The overdose epidemic is costly to the county not only in terms of lives, but also dollars. At a minimum, researchers figured it cost more than $1 million just for outpatient treatment associated with 227 opioid overdose cases seen at county hospital emergency departments in 2010. That figure doesn’t include publicly funded emergency medical services, nor inpatient treatment, which is far more expensive. The overdose treatment costs for other drugs such as benzodiazepines also is excluded.

“Virtually all of us pay for the problem, and the costs, whether human or financial, are not insignificant,” a report made public this month by Wright State University’s Center for Interventions, Treatment & Addictions Research (CITAR) concludes.

Prescription to cut overdose deaths?

A county coalition seeking to curb the county’s overdose death rate unanimously recommended this month that naloxone education and distribution programs be created in Ohio. Naloxone is a drug that neutralizes the effects of certain narcotic overdoses.

Naloxone education and distribution, the group says, might have made a difference in 15 percent of drug overdose deaths reported in the county for the first eight months of 2010.

“It saves lives,” Montgomery County Health Commissioner James Gross said.

Naloxone is nonaddictive, cheap, and can be administered by those with minimal training, though first responders have had some misgivings about that approach.

Tony Stringer, president of the Greater Miami Valley EMS Council, said he hopes if naloxone is distributed to people who aren’t medical professionals, people won’t see it as a substitute for calling trained emergency personnel in overdose situations.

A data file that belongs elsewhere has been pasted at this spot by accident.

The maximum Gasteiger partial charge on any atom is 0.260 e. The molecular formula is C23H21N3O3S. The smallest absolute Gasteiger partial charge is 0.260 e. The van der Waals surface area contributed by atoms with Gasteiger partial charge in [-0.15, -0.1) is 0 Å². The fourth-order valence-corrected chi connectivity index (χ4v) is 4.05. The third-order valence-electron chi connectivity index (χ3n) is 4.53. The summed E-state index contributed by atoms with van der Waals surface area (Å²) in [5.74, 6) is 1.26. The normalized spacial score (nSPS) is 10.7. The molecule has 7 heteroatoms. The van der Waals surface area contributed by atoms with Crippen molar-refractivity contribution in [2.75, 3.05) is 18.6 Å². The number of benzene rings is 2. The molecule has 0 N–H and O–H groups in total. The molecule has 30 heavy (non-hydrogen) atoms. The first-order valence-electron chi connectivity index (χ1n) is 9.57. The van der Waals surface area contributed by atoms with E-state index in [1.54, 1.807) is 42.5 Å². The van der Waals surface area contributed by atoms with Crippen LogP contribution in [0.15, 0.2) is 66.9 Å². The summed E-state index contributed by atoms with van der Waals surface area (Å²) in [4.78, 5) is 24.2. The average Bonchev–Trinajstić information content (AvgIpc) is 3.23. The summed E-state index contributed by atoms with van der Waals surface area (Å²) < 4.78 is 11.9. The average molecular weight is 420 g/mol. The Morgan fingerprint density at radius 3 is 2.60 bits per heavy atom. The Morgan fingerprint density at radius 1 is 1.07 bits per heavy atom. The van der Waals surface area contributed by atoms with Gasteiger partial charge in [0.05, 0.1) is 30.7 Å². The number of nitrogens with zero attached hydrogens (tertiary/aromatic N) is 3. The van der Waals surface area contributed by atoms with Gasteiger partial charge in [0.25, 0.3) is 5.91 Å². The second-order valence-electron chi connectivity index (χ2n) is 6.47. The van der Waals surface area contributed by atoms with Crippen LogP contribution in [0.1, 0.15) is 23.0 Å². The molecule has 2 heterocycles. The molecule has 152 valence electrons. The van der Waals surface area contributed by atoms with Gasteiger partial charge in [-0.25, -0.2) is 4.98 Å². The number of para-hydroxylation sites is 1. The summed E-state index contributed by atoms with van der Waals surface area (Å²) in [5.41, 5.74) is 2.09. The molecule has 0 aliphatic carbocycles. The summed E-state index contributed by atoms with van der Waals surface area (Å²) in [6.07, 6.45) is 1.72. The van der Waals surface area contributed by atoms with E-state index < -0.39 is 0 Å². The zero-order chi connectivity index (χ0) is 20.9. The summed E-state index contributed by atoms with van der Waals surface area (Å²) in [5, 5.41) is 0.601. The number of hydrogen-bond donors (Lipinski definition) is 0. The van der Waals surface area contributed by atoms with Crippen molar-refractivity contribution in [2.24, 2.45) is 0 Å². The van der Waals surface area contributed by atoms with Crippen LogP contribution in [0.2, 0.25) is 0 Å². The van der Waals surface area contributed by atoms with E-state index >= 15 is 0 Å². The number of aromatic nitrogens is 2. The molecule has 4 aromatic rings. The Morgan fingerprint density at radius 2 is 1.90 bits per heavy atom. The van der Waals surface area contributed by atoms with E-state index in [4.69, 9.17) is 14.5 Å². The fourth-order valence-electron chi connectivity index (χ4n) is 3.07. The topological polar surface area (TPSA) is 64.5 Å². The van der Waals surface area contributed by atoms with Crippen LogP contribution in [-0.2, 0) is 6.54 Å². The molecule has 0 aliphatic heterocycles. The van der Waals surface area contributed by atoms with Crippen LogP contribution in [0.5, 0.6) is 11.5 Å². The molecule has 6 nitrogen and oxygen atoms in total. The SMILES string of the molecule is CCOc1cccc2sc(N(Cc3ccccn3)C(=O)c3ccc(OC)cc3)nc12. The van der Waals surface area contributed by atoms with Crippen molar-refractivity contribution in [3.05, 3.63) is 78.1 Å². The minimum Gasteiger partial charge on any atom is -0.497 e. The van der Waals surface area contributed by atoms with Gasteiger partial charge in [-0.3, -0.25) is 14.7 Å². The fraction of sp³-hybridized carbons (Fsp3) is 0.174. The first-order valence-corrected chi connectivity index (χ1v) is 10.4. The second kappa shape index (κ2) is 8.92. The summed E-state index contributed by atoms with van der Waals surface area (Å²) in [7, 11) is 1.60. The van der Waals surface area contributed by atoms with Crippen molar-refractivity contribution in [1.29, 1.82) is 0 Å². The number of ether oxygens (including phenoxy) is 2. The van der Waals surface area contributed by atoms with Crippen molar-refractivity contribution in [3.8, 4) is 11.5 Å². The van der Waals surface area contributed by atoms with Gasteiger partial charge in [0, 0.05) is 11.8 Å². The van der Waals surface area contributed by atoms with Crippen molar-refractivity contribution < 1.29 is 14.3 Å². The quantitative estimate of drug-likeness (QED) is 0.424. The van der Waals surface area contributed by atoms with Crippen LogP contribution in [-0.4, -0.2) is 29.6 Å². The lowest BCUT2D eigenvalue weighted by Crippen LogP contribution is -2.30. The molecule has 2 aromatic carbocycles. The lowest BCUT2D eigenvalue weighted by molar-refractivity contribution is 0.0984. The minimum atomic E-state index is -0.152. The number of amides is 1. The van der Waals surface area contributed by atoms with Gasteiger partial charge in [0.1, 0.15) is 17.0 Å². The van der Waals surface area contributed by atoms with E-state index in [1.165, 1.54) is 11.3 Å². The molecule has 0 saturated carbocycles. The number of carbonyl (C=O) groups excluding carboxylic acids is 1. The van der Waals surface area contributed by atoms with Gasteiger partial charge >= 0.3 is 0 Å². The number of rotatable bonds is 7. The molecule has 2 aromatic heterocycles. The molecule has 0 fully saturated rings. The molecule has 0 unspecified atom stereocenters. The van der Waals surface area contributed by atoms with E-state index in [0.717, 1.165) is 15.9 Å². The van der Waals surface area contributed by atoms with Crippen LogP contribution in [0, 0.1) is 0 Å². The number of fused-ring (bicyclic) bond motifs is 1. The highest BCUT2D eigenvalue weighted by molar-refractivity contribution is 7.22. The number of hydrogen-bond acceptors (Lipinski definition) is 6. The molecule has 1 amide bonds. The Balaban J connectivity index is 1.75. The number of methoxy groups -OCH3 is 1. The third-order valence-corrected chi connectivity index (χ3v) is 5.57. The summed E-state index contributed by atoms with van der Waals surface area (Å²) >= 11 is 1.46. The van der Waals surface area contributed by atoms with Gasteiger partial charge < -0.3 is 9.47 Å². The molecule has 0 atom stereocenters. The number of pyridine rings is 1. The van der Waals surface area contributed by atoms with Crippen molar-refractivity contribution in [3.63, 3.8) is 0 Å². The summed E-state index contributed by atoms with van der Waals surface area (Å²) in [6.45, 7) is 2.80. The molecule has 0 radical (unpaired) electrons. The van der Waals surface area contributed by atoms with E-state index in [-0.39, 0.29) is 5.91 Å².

Dr. James Brown, chair of emergency medicine at Wright State University’s Boonshoft School of Medicine and a coalition member, said he was initially skeptical of naloxone distribution. But after reviewing medical literature and seeing the effectiveness of naloxone programs in places such as Boston, “I’m a convert.”

Brown said if naloxone programs are created, the naloxone likely would be obtained through prescriptions and administered through the nose.

“What I envision is that we would try to get a grant for a pilot program,” Brown said. “The roadblock is dollars.”

Future funding in doubt

The coalition’s work to address the county’s drug overdose epidemic will likely face significant challenges next year.

A total of $160,000 has been devoted to the project in 2010 and 2011. Of that sum, $120,000 came from a federal Centers for Disease Control and Prevention block grant. Public Health – Dayton & Montgomery County has contributed $40,000 to the effort so far.

Federal funding for 2012 and 2013 will likely not be available as originally thought due to budget cuts, which may limit future involvement by the project contractor, Wright State’s CITAR.

The work could continue in some capacity if Ohio forms prescription drug abuse task forces in each county under the auspices of local Alcohol Drug Addiction and Mental Health Services boards.

Gross said coalition stakeholders are passionate about continuing the quest to find answers and reduce accidental overdose deaths in the county.

“I don’t think it’s completely out of the question that organizations represented by the coalition may be able to ... cobble a program that would provide some level of benefit to Montgomery County citizens,” he said.

Contact this reporter at (937) 225-7457 or bsutherly@DaytonDailyNews.com.